Most Americans agree that spending time outdoors can enhance their physical and mental health. A recent online survey, conducted by Harris Poll on behalf of Humana among over 2,000 US adults, reveals that Americans believe spending time outdoors can reduce stress (75 percent), benefit mental well-being (74 percent) and lead to living a longer, healthier life (63 percent).
The benefits of spending time in nature include elevated mood and happiness, as well as improved cardiovascular health, but work and other obligations often get in the way. In fact, according to the Environmental Protection Agency, Americans will spend an average almost 93 percent of their lives in an indoor space.
Humana’s partnership with the National Park’s Centennial celebration encourages everyone to enjoy America’s national parks as a resource to help stay healthy and active, and increase their Nature Engagement Levels, or N.E.L.s. N.E.Ls are a way to assess how much time you spend outside. A fun National Geographic Quiz, sponsored by Humana, shows participants their level of engagement with nature: Are you overflowing with flowing streams or running low on lowlands?
Try these ideas to raise your N.E.L.s:
Start with a Sunrise: Watching the sunrise can be a beautiful, moving, and healthy way to start your day; benefits include balanced circadian rhythms, improved mood, and increased Vitamin D levels.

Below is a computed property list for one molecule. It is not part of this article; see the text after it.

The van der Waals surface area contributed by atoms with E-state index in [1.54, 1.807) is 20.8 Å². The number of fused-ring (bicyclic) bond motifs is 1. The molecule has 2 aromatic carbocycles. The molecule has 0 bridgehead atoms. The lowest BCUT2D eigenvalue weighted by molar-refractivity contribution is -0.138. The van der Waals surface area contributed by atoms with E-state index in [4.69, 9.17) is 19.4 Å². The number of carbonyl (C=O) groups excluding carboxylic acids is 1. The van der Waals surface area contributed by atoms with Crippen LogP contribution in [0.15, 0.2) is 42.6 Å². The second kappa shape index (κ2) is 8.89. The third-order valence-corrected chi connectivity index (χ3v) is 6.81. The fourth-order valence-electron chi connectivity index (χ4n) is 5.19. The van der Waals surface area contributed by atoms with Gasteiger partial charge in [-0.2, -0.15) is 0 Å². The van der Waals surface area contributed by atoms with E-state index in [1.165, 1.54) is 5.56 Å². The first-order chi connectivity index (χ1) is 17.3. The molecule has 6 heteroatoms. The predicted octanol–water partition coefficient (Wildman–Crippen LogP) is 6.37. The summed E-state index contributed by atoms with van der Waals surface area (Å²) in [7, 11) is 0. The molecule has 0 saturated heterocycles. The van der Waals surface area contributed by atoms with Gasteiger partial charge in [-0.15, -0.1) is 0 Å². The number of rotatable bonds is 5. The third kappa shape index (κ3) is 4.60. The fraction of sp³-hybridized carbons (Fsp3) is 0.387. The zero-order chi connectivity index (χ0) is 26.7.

Bring Nature to Work: Enjoy the health benefits of the outdoors at work by placing a plant on your desk or setting a nature view as your desktop background. Host outdoor meetings, or “walk and talks,” around your building, and boost colleagues’ moods and focus, too.
Engage Your Mind: Get your mental exercise by visiting museums or monuments within the National Park System. Sites such as the Thomas Edison National Historical Park offer guided tours and interactive experiences to entertain and educate visitors.
Eat Outdoors: According to the Bureau of Labor Statistics, Americans spend an average of 8 hours and 13 minutes a week preparing and eating food. Move your meals outside to unplug and enjoy your food in a new environment.
Try growing some of your own food. Getting your hands in dirt connects you to nature. If space is tight, explore a community garden.
Take a Hike: Avid hikers report high levels of happiness, fulfillment, and connection with the world around them, and studies have shown that the color green increases motivation to engage in rigorous activity. So, if being outside on a spring day inspires you to hike, find a trail in a nearby state or national park!